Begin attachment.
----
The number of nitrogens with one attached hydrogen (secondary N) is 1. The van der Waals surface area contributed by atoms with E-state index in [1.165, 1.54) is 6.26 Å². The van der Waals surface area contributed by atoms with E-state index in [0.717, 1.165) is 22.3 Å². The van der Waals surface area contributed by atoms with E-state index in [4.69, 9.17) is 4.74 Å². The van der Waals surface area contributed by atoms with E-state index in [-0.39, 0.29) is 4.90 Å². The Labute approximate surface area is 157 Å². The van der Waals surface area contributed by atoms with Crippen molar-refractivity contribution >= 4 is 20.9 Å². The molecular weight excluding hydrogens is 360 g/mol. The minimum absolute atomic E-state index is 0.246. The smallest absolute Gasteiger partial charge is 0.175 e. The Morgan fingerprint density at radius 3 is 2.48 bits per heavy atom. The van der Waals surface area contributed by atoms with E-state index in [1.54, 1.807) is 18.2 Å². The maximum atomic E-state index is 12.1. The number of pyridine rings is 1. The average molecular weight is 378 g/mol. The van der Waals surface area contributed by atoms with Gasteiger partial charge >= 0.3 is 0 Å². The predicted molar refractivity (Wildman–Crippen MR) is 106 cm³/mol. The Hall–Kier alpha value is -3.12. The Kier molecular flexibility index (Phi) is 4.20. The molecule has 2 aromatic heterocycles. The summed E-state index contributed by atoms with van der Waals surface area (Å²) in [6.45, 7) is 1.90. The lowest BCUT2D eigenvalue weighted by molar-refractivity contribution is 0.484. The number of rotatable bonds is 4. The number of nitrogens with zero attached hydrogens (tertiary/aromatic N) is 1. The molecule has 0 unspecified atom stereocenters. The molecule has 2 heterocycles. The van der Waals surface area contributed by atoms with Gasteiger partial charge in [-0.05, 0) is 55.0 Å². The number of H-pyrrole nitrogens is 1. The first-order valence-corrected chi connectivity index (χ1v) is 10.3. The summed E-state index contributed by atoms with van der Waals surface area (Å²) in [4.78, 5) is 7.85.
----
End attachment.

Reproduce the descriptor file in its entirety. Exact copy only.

The number of nitrogens with one attached hydrogen (secondary N) is 1. The van der Waals surface area contributed by atoms with E-state index in [1.165, 1.54) is 6.26 Å². The van der Waals surface area contributed by atoms with E-state index in [0.717, 1.165) is 22.3 Å². The van der Waals surface area contributed by atoms with E-state index in [4.69, 9.17) is 4.74 Å². The van der Waals surface area contributed by atoms with E-state index in [-0.39, 0.29) is 4.90 Å². The Labute approximate surface area is 157 Å². The van der Waals surface area contributed by atoms with Crippen molar-refractivity contribution >= 4 is 20.9 Å². The molecular weight excluding hydrogens is 360 g/mol. The minimum absolute atomic E-state index is 0.246. The smallest absolute Gasteiger partial charge is 0.175 e. The Morgan fingerprint density at radius 3 is 2.48 bits per heavy atom. The van der Waals surface area contributed by atoms with E-state index in [1.54, 1.807) is 18.2 Å². The maximum atomic E-state index is 12.1. The number of pyridine rings is 1. The average molecular weight is 378 g/mol. The van der Waals surface area contributed by atoms with Gasteiger partial charge >= 0.3 is 0 Å². The predicted molar refractivity (Wildman–Crippen MR) is 106 cm³/mol. The Hall–Kier alpha value is -3.12. The Kier molecular flexibility index (Phi) is 4.20. The molecule has 2 aromatic heterocycles. The summed E-state index contributed by atoms with van der Waals surface area (Å²) in [6.45, 7) is 1.90. The lowest BCUT2D eigenvalue weighted by molar-refractivity contribution is 0.484. The number of rotatable bonds is 4. The number of nitrogens with zero attached hydrogens (tertiary/aromatic N) is 1. The molecule has 0 unspecified atom stereocenters. The molecule has 2 heterocycles. The van der Waals surface area contributed by atoms with Gasteiger partial charge in [-0.05, 0) is 55.0 Å². The number of H-pyrrole nitrogens is 1. The first-order valence-corrected chi connectivity index (χ1v) is 10.3. The summed E-state index contributed by atoms with van der Waals surface area (Å²) in [4.78, 5) is 7.85.